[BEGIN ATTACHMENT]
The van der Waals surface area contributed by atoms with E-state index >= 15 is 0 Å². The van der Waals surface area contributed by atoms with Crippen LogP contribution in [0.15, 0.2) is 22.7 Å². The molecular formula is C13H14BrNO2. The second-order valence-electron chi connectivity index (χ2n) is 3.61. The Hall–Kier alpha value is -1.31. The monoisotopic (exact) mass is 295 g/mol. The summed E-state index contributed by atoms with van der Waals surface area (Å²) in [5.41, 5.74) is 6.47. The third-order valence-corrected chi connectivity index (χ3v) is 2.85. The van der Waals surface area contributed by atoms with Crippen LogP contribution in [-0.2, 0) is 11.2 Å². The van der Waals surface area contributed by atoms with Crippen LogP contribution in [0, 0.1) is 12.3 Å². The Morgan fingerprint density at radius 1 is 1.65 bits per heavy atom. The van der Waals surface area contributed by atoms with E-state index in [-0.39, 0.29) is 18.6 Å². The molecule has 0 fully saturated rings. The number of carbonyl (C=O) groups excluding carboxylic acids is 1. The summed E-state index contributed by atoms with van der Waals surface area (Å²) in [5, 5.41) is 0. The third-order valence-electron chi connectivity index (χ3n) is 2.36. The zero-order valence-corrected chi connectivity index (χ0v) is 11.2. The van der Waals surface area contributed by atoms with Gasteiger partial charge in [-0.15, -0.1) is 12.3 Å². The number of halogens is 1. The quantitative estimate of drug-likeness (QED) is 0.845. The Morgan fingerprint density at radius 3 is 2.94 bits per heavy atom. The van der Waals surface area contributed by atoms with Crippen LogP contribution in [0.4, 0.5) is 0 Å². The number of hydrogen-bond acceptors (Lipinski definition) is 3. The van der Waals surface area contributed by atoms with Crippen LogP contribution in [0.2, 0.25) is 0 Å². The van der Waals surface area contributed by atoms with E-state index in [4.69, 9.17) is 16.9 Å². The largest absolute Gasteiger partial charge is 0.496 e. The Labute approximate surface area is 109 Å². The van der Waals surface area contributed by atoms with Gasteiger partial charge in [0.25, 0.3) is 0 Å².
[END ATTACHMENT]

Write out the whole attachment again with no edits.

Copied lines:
The van der Waals surface area contributed by atoms with E-state index >= 15 is 0 Å². The van der Waals surface area contributed by atoms with Crippen LogP contribution in [0.15, 0.2) is 22.7 Å². The molecular formula is C13H14BrNO2. The second-order valence-electron chi connectivity index (χ2n) is 3.61. The Hall–Kier alpha value is -1.31. The monoisotopic (exact) mass is 295 g/mol. The summed E-state index contributed by atoms with van der Waals surface area (Å²) in [5.41, 5.74) is 6.47. The third-order valence-corrected chi connectivity index (χ3v) is 2.85. The van der Waals surface area contributed by atoms with Crippen LogP contribution in [-0.2, 0) is 11.2 Å². The van der Waals surface area contributed by atoms with Crippen LogP contribution in [0, 0.1) is 12.3 Å². The Morgan fingerprint density at radius 1 is 1.65 bits per heavy atom. The van der Waals surface area contributed by atoms with E-state index in [-0.39, 0.29) is 18.6 Å². The molecule has 0 fully saturated rings. The number of carbonyl (C=O) groups excluding carboxylic acids is 1. The summed E-state index contributed by atoms with van der Waals surface area (Å²) in [5, 5.41) is 0. The third-order valence-electron chi connectivity index (χ3n) is 2.36. The zero-order valence-corrected chi connectivity index (χ0v) is 11.2. The van der Waals surface area contributed by atoms with Gasteiger partial charge in [-0.15, -0.1) is 12.3 Å². The number of halogens is 1. The quantitative estimate of drug-likeness (QED) is 0.845. The Morgan fingerprint density at radius 3 is 2.94 bits per heavy atom. The van der Waals surface area contributed by atoms with Crippen LogP contribution in [0.4, 0.5) is 0 Å². The number of hydrogen-bond acceptors (Lipinski definition) is 3. The van der Waals surface area contributed by atoms with Crippen LogP contribution in [0.2, 0.25) is 0 Å². The van der Waals surface area contributed by atoms with E-state index in [4.69, 9.17) is 16.9 Å². The largest absolute Gasteiger partial charge is 0.496 e. The Labute approximate surface area is 109 Å². The van der Waals surface area contributed by atoms with Gasteiger partial charge in [0.25, 0.3) is 0 Å².